Enterprise resource planning (ERP)
Many companies use specialised Cloud based Enterprise Resource Planning (ERP) systems, to give them the tools they need to manage their business. A good package will allow them to access their data quickly and accurately, and make informed decisions about all aspects of the business in real time.
Enterprise Resource planning (ERP) is using business process management software that will enable a company to utilise a suite of integrated applications to manage the business. It will automate some back office activities and tasks such as Human Resources and Payroll.
The objective of using an ERP planning system is to provide one central archive for all information used by the different modules. This is used to improve the flow of information across the business.
It is possible to use mobile ERP to give management real-time access to information, wherever they are. They can read reports, use dashboards and conduct key business processes on the move.
ERP Software Modules
Each ERP software module focuses on one specific area of business, such as product development or marketing. Some commonly used ERP modules are those for product planning, purchasing of materials, inventory control, distribution, accounting, marketing, finance and HR. There are also modules available for distribution process management, and supply chain management. Software modules can be used to improve the accuracy of financial data, or to enable better project planning, standardize critical business processes, and even to reduce redundant tasks.
A good Software Vendor or Managed Services Provider will assist the management of their client company to select a suite of Enterprise Software Modules that effectively meets the specific needs of the business and delivers a preconfigured Cloud system with the technical capabilities the business needs. Together they leverage cutting edge technology through significant and sustained investment in the IT system.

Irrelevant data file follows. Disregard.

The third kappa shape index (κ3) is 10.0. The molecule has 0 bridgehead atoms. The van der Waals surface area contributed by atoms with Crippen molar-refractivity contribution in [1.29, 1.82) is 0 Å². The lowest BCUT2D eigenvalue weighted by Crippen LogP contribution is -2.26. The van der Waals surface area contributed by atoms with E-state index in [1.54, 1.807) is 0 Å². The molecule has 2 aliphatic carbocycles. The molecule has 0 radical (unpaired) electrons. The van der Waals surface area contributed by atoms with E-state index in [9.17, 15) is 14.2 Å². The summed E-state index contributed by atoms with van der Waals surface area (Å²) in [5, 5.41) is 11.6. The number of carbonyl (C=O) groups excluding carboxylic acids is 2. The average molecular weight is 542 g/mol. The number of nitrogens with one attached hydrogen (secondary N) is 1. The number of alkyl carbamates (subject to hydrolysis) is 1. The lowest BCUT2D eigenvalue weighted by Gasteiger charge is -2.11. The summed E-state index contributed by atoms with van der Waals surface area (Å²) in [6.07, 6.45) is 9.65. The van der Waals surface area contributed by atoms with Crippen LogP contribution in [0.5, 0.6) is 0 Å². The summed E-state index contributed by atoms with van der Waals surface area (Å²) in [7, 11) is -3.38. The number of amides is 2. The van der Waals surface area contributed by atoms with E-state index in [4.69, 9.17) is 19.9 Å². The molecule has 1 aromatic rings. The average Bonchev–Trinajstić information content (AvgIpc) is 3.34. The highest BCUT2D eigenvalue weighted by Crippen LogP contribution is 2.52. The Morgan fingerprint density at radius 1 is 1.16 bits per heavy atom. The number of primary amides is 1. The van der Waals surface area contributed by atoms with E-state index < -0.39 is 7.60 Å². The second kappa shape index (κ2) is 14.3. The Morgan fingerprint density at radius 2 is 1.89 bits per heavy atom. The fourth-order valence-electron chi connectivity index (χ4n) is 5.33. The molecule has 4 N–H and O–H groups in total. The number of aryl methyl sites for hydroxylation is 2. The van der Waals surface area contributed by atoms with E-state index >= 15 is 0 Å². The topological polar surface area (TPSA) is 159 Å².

The opportunity is available across the entire spectrum of businesses for companies to exploit faster flexible access, easy expansion, and benefits to their bottom line. Currently this type of system is mainly used by medium and larger companies as they may be outside the reach and budget of smaller businesses.
Examples of cloud technology and usage
Allowing all your devices access to the same data is a basic principle of Cloud computing, even though you may access the file locally.
Almost everything in today’s world of computing uses the Cloud in some way
For example, Microsoft Cffice 365 uses Cloud computing for storage, with Microsoft OnDrive
Microsoft’s Office Online is a suite of Webapps. They are online only versions of Word and Excel, PowerPoint and OneNote. They are accessed using a Web browser, but don’t require the user to install anything because they are Web-based cloud applications.
Google Drive is a Cloud computing service, which uses online storage, and works with Google Docs, Google Slides and Google Sheets, which themselves are Cloud apps.
Apple iCloud service offers online storage and backup of the user’s mail, contacts and calendar. It also synchronizes them.
Amazon Cloud Drive offers storage for digital purchases from Amazon, and it is integrated into all its products and services. It is used mostly for music, usually MP3s purchased from Amazon. You can also store images, and Kindle related purchases.
There are hybrid services such as Dropbox, and SugarSync. They do use the Cloud, and store a synchronised version of files online, but many also synchronise files with local storage.
Another example of cloud computing is a group of people using separate devices to access the same synchronised data.